A couple of weeks ago I had the pleasure of joining Chris Watson, Jez Riley French and several others on an enjoyable field recording trip/workshop in College Valley, Northumberland. This was my 3rd Wildeye course actually so I knew exactly how to prepare and what to expect.
The workshop location was Mounthooley Bunkhouse, same as last year. For those unfamiliar, this is deep in the College Valley, far away from traffic or industrial noise and surrounded by hills, pastures and wooded patches. College Burn flows close by and can make recording ambiences rather difficult since it's quite noisy however.
The roaring of the College Burn wasn't an issue for me as my purposes there were primarily to relax, see old acquaintances, to meet new people and to talk about field recording. And that I did for a very pleasant three days in very good company.
When we arrived there on Friday afternoon the weather was fine, a bit cloudy and windy but not too bad. A very vocal Song Thrush greeted us from a tree close to the bunkhouse, and cuckoos could be heard singing all over the valley. To my pleasant surprise I found out that the attendees included musicians, photographers, field recordists, ornithologists, ethnomusicologists, and even 3 game audio people (including myself).
On the first evening we went out on a short trip and saw a Barn Owl and several Woodcock flying about. The sudden change from the bustle of the city to the stillness and calmness of the College Valley was a bit staggering at first, but we soon got used to it. Back to the house we had a short introductory chat and a delicious dinner, after which a few dedicated recordists went back out again while others stayed in and talked until midnight.
Saturday was definitely not a good day for recording. It was foggy and damp all day, with visibility under 20 metres. Very few birds were singing, and unless they were close by their songs were muffled by the fog. This however didn't stop a small group including myself from going on a 5 hour trip in the Cheviot Hills with Chris leading us since the knew the surroundings so well. Some even brought recording equipment along, but most of the day's recordings were rubbish due to the weather and large number of people walking, talking and sloshing about.
To top it off I managed to jump into the bog up to my knees which made things even less enjoyable. The good thing about it was that I didn't have to avoid puddles and streams anymore as there wasn't anything worse that could happen. On the way back I even waded through the College Burn instead of having to find a good place to cross.
Back at the house we sat around the fireplace with wet boots and socks hanging around and discussed Ornithology, field recording, trips to exotic countries etc. Since my hiking boots were drenched there wasn't a lot I could do outside so I enjoyed the conversation, tea and the feeling of being dry and warm again after half a day sloshing about. After dinner discussions lasted well into the night, with some of us playing interesting recordings and then discussing how and where they were made.
Sunday was quite the opposite of how Saturday had been. At about 9am the fog suddenly moved away through the valley, leaving us to enjoy a perfect albeit slightly breezy day. My boots hadn't yet dried up so I borrowed a pair of wellies from the bunkhouse, but after spending 10 minutes frying in them I ditched them for my trainers.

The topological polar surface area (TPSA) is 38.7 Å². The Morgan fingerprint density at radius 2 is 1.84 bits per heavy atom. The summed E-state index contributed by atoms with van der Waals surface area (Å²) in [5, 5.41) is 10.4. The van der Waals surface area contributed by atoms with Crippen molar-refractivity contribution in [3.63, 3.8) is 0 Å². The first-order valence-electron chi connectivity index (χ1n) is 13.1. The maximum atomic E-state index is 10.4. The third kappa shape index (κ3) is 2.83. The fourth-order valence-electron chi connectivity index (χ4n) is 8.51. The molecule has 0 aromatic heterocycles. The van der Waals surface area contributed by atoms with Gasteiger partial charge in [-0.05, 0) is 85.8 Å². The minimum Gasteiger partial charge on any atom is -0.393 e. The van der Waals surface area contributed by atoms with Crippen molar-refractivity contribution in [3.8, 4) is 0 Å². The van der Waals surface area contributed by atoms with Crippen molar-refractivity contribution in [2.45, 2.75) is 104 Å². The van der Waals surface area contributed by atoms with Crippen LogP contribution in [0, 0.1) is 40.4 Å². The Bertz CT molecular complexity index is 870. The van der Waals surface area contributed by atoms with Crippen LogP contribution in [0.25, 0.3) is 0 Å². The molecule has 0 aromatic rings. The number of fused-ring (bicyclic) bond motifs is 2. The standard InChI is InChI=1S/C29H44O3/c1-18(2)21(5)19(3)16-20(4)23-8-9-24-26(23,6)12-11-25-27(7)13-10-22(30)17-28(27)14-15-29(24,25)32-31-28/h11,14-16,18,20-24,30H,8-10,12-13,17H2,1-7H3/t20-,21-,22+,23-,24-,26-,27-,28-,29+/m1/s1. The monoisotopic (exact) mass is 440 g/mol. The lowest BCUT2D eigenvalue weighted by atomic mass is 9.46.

At this point Chris did a short presentation on surround sound recording showing us his double MS rig and Soundfield mic. This reminded me how important surround sound is in the context of the current trend in Augmented and Virtual Reality. Possibly the most interesting thing that came up is that you can record quad ambiences with a pair of handheld recorders (Sony PCM D100s for example) as long as you place and sync them correctly.
Once Chris's presentation was done most of us split up and went our own way in the valley or on the hills. I recorded some interesting ambiences in a derelict shack until I was joined by a small group of others. We then headed towards Henhole which is an even more remote part of the valley where the College Burn goes through a series of waterfalls.
We stopped for lunch close to the largest waterfall we could see and then we did some more recording. After a couple of hours in the sun at Henhole the others went forward towards Cheviot peak. Since the wind had picked up I decided to go back to the bunkhouse and recorded some nice waterfall roar along the way. Back at the house I went out and recorded about an hour of wire fences singing in the wind, which came out excellently (see the end of the post).
On Monday a few of us woke up early and went out recording, but I was too tired to do it. I preferred to join Chris and a few others on a short trip to Lindisfarne which is a tidal island off the coast of Northumberland. I then headed back to Edinburgh after 3 days of being cut out from email, internet and man-made noise.
Overall it was as pleasant an experience as I could hope for. The food was excellent, the attendees were varied, the conversations were inspiring and the trip was a definite success. Many thanks to Chris, Jez, the Wildeye team and all the folks attending for making this possible.
You can listen to Carole Finer talking about the trip in her "Sound Out" radio show on ResonanceFM. She also plays a short excerpt from one of my fence recordings around the 3 minute mark: https://www.mixcloud.com/Resonance/sound-out-17th-may-2016/.